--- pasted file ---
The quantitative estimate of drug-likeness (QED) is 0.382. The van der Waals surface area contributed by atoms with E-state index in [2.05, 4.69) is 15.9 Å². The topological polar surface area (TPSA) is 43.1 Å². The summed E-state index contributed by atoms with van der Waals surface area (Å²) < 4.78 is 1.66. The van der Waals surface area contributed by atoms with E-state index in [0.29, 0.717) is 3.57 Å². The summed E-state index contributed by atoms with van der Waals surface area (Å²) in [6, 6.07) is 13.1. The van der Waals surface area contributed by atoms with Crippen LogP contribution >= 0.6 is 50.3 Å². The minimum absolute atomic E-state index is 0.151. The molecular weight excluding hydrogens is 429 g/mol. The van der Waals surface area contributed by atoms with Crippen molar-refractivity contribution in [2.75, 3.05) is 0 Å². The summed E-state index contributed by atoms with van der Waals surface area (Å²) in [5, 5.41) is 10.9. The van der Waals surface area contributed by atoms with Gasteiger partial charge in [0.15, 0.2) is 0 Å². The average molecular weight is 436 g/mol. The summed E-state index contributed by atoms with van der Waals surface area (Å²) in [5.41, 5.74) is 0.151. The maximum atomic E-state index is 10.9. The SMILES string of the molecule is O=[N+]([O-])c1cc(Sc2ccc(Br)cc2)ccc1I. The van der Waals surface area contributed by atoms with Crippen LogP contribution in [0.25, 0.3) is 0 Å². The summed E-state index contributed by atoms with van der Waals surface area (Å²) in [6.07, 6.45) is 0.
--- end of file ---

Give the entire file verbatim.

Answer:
The quantitative estimate of drug-likeness (QED) is 0.382. The van der Waals surface area contributed by atoms with E-state index in [2.05, 4.69) is 15.9 Å². The topological polar surface area (TPSA) is 43.1 Å². The summed E-state index contributed by atoms with van der Waals surface area (Å²) < 4.78 is 1.66. The van der Waals surface area contributed by atoms with E-state index in [0.29, 0.717) is 3.57 Å². The summed E-state index contributed by atoms with van der Waals surface area (Å²) in [6, 6.07) is 13.1. The van der Waals surface area contributed by atoms with Crippen LogP contribution >= 0.6 is 50.3 Å². The minimum absolute atomic E-state index is 0.151. The molecular weight excluding hydrogens is 429 g/mol. The van der Waals surface area contributed by atoms with Crippen molar-refractivity contribution in [2.75, 3.05) is 0 Å². The summed E-state index contributed by atoms with van der Waals surface area (Å²) in [5, 5.41) is 10.9. The van der Waals surface area contributed by atoms with Gasteiger partial charge in [0.15, 0.2) is 0 Å². The average molecular weight is 436 g/mol. The summed E-state index contributed by atoms with van der Waals surface area (Å²) in [5.41, 5.74) is 0.151. The maximum atomic E-state index is 10.9. The SMILES string of the molecule is O=[N+]([O-])c1cc(Sc2ccc(Br)cc2)ccc1I. The van der Waals surface area contributed by atoms with Crippen LogP contribution in [0.25, 0.3) is 0 Å². The summed E-state index contributed by atoms with van der Waals surface area (Å²) in [6.07, 6.45) is 0.